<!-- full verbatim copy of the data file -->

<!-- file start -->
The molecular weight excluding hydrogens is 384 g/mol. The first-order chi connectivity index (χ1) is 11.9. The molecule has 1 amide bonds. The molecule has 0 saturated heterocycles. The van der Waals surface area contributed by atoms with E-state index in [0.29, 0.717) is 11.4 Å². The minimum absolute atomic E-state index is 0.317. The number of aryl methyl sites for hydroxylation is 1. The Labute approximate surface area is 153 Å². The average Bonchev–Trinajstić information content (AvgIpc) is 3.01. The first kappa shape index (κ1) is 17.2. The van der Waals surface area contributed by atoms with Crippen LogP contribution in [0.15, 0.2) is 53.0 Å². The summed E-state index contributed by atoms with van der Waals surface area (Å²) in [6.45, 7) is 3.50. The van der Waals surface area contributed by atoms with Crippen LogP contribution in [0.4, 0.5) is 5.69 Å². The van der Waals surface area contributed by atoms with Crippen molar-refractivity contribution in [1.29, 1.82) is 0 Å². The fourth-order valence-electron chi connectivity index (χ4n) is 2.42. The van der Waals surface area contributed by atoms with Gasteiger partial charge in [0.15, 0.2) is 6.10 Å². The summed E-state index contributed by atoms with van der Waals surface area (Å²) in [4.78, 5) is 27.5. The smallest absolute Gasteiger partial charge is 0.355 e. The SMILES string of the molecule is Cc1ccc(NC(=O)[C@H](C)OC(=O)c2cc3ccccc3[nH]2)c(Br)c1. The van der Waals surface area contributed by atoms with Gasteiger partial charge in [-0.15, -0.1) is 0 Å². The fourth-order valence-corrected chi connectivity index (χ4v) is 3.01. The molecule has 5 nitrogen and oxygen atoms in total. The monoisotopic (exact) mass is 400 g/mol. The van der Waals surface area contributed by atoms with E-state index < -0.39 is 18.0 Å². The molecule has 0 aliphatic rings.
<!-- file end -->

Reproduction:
The molecular weight excluding hydrogens is 384 g/mol. The first-order chi connectivity index (χ1) is 11.9. The molecule has 1 amide bonds. The molecule has 0 saturated heterocycles. The van der Waals surface area contributed by atoms with E-state index in [0.29, 0.717) is 11.4 Å². The minimum absolute atomic E-state index is 0.317. The number of aryl methyl sites for hydroxylation is 1. The Labute approximate surface area is 153 Å². The average Bonchev–Trinajstić information content (AvgIpc) is 3.01. The first kappa shape index (κ1) is 17.2. The van der Waals surface area contributed by atoms with Crippen LogP contribution in [0.15, 0.2) is 53.0 Å². The summed E-state index contributed by atoms with van der Waals surface area (Å²) in [6.45, 7) is 3.50. The van der Waals surface area contributed by atoms with Crippen LogP contribution in [0.4, 0.5) is 5.69 Å². The van der Waals surface area contributed by atoms with Crippen molar-refractivity contribution in [1.29, 1.82) is 0 Å². The fourth-order valence-electron chi connectivity index (χ4n) is 2.42. The van der Waals surface area contributed by atoms with Gasteiger partial charge in [0.15, 0.2) is 6.10 Å². The summed E-state index contributed by atoms with van der Waals surface area (Å²) in [4.78, 5) is 27.5. The smallest absolute Gasteiger partial charge is 0.355 e. The SMILES string of the molecule is Cc1ccc(NC(=O)[C@H](C)OC(=O)c2cc3ccccc3[nH]2)c(Br)c1. The van der Waals surface area contributed by atoms with Gasteiger partial charge in [-0.15, -0.1) is 0 Å². The fourth-order valence-corrected chi connectivity index (χ4v) is 3.01. The molecule has 5 nitrogen and oxygen atoms in total. The monoisotopic (exact) mass is 400 g/mol. The van der Waals surface area contributed by atoms with E-state index < -0.39 is 18.0 Å². The molecule has 0 aliphatic rings.